All of your favorite chocolate treats from Asher’s are also available in dark chocolate. Love our Milk Chocolate Covered Graham Crackers? Don’t worry, we coat the crisp graham crackers in luscious Dark Chocolate, too!  Don’t overlook our dark chocolate gourmet gift baskets filled to the brim with various snacks, with everything from classic dark chocolate nonpareils to dark chocolate pretzels. Perfectly packaged, they make a refined hostess gift or a corporate gift showing just how much you appreciate your clients! 

Hi, Amy. Yes, you can replace it – it is ground really fine and added to other ingredients. The coconut helps reduce the carbs a bit, but you can use more almond meal if you want. The texture will be a little different, but it should still taste good. Do yourself a favor and make the pastry cream a day or two before you assemble, so it’s nice and cold. Let the assembled dessert chill overnight. Use full fat ingredients. Another reader used a lactose free cream cheese and her dessert didn’t set, but she may not have cooked the pastry cream enough, too. It should be nice and thick after cooking and almost stiff when thoroughly chilled. Enjoy. -Kim


Yes, yes, yes it works. Just take a look at my testimonials page and join my closed group to see all the amazing changes happening to everyone who lies this way. This may also be another page you may wish to read. I understand it takes a huge mind shift to change what we have been believed, but trust me, it is the healthiest and most nutritious way to live.
Chocolate is one of the most popular food types and flavors in the world, and many foodstuffs involving chocolate exist, particularly desserts, including cakes, pudding, mousse, chocolate brownies, and chocolate chip cookies. Many candies are filled with or coated with sweetened chocolate, and bars of solid chocolate and candy bars coated in chocolate are eaten as snacks. Gifts of chocolate molded into different shapes (such as eggs, hearts, coins) are traditional on certain Western holidays, including Christmas, Easter, Valentine's Day, and Hanukkah. Chocolate is also used in cold and hot beverages, such as chocolate milk and hot chocolate, and in some alcoholic drinks, such as creme de cacao.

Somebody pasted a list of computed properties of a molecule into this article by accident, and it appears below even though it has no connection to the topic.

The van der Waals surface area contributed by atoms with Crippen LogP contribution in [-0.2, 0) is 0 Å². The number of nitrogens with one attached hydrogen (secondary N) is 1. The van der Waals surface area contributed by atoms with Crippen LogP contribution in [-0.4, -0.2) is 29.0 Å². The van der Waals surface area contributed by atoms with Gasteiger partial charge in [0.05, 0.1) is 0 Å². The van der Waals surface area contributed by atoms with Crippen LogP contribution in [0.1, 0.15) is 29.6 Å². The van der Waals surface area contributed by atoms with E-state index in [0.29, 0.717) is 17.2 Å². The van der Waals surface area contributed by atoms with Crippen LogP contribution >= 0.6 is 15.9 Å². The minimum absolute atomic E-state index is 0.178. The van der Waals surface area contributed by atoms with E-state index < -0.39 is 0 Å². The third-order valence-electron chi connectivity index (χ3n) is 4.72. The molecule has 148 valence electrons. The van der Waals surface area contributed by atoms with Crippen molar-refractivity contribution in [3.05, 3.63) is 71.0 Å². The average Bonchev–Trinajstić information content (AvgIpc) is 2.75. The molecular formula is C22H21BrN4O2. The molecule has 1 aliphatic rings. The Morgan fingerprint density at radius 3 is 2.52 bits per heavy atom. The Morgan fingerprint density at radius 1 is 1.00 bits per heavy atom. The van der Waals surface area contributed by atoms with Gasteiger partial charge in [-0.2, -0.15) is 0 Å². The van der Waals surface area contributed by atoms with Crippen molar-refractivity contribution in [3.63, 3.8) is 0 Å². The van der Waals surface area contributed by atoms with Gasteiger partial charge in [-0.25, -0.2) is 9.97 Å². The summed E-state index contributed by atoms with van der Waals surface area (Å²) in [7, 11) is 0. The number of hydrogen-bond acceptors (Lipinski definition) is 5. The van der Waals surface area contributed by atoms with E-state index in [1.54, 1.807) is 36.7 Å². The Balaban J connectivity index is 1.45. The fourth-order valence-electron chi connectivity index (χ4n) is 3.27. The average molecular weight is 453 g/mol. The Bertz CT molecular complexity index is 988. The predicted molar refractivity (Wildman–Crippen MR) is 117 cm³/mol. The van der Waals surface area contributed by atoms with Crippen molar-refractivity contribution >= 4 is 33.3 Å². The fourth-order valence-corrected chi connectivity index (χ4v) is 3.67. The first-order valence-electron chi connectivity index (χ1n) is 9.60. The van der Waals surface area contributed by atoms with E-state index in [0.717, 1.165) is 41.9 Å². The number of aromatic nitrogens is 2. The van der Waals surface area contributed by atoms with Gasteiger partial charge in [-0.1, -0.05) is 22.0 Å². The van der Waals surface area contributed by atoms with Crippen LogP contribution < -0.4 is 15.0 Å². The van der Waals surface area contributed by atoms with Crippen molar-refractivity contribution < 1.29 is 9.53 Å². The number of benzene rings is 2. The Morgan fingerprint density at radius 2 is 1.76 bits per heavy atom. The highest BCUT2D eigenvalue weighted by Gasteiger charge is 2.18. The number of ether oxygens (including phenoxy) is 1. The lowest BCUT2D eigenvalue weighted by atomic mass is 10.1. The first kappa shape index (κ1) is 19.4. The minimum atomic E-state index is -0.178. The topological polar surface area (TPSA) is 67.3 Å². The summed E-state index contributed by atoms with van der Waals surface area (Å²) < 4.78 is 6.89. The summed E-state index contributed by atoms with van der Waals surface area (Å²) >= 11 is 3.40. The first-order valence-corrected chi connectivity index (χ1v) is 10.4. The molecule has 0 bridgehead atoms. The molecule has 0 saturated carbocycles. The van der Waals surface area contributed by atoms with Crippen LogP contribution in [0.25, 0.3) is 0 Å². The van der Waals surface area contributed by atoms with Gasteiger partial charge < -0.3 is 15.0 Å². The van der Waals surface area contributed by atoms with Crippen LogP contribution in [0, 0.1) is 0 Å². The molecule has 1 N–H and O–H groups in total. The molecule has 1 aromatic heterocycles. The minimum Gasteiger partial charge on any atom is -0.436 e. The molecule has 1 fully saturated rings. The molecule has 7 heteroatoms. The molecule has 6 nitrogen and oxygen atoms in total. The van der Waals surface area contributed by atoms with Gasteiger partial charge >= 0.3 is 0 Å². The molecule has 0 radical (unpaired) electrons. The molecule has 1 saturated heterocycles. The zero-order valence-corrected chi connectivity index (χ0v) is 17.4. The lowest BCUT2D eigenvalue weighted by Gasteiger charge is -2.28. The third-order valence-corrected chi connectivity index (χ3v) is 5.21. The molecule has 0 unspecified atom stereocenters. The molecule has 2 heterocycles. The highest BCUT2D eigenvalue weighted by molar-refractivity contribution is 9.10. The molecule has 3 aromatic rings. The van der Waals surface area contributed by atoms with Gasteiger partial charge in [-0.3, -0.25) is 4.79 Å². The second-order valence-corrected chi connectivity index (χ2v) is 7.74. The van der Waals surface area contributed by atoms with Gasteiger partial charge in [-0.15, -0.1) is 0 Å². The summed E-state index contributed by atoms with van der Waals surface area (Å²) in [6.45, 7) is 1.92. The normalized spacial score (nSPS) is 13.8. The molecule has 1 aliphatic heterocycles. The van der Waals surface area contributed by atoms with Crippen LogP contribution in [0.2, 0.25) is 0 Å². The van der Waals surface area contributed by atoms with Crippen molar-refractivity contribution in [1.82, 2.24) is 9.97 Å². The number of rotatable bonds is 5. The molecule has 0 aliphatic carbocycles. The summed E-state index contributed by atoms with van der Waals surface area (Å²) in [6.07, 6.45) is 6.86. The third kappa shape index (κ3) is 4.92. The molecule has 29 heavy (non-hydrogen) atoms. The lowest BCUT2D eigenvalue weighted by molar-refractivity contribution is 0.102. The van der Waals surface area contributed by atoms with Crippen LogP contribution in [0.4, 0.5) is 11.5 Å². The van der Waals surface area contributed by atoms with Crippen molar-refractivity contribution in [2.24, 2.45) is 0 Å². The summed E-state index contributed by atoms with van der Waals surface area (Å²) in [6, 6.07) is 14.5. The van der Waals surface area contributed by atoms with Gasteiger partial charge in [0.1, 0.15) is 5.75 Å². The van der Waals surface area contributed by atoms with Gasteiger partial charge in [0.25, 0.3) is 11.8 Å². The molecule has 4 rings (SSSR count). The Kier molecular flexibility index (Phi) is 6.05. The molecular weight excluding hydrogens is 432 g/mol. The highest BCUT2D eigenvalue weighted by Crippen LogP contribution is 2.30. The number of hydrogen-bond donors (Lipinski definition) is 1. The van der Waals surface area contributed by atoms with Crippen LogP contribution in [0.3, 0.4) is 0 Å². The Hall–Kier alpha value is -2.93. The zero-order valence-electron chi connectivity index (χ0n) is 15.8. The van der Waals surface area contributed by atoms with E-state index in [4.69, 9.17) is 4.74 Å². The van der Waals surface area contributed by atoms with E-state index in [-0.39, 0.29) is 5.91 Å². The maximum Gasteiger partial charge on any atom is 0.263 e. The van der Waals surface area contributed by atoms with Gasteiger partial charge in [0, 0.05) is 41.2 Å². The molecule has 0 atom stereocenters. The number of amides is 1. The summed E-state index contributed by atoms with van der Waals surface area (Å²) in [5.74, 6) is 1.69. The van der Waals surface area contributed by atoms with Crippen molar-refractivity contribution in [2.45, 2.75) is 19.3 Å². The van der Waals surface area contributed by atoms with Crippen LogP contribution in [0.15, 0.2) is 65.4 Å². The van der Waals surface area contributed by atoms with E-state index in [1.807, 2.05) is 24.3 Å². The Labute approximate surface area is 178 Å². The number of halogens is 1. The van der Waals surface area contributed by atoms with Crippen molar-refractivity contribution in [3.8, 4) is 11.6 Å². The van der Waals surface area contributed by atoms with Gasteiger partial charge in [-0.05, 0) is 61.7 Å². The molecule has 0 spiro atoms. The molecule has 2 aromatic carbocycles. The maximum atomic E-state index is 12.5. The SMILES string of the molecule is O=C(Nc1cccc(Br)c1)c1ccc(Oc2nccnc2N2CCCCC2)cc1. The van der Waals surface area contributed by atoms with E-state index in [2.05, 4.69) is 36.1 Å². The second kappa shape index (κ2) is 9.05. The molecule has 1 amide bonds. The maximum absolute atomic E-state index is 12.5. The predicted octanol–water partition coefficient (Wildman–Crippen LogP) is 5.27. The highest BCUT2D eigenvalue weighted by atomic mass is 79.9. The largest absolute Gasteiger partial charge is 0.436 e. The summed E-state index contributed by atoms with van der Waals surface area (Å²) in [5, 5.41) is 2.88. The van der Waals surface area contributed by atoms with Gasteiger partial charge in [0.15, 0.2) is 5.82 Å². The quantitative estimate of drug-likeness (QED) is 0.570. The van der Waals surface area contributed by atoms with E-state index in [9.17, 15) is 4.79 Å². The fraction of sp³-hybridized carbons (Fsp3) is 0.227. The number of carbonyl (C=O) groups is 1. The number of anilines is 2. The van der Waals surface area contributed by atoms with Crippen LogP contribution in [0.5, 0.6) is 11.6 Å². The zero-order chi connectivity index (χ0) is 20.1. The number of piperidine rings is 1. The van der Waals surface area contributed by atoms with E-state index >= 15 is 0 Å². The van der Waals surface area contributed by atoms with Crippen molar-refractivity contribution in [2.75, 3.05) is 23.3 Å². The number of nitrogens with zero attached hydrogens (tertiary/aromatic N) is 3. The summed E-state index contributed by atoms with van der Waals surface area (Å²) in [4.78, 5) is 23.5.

In 1964, Roald Dahl published a children's novel titled Charlie and the Chocolate Factory. The novel centers on a poor boy named Charlie Bucket who takes a tour through the greatest chocolate factory in the world, owned by Willy Wonka. Two film adaptations of the novel were produced. The first was Willy Wonka & the Chocolate Factory, a 1971 film which later became a cult classic, and spawned the real world Willy Wonka Candy Company, which produces chocolate products to this day. Thirty-four years later, a second film adaptation was produced, titled Charlie and the Chocolate Factory. The 2005 film was very well received by critics[124] and was one of the highest-grossing films that year, earning over US$470,000,000 worldwide.[125] Charlie and the Chocolate Factory was also recognized at the 78th Academy Awards, where it was nominated for Best Costume Design for Gabriella Pesucci.[126]
The idea that counting calories is the key to weight loss has long been embedded in the government’s dietary guidelines. It is the driving force behind public health policies like mandatory calorie counts on restaurant menus and food labels. Many experts say that the underlying cause of the obesity epidemic is that Americans eat too many calories of all kinds, prompted by easy access to cheap and highly palatable foods, and that they need to exercise portion control. On its website, for example, the National Institutes of Health encourages people to count calories and warns that dietary fat has more calories per gram than protein or carbs: “You need to limit fats to avoid extra calories,” it states.
The Maya and Aztecs associated cacao with human sacrifice, and chocolate drinks specifically with sacrificial human blood.[22][23] The Spanish royal chronicler Gonzalo Fernández de Oviedo described a chocolate drink he had seen in Nicaragua in 1528, mixed with achiote: "because those people are fond of drinking human blood, to make this beverage seem like blood, they add a little achiote, so that it then turns red. ... and part of that foam is left on the lips and around the mouth, and when it is red for having achiote, it seems a horrific thing, because it seems like blood itself."[23]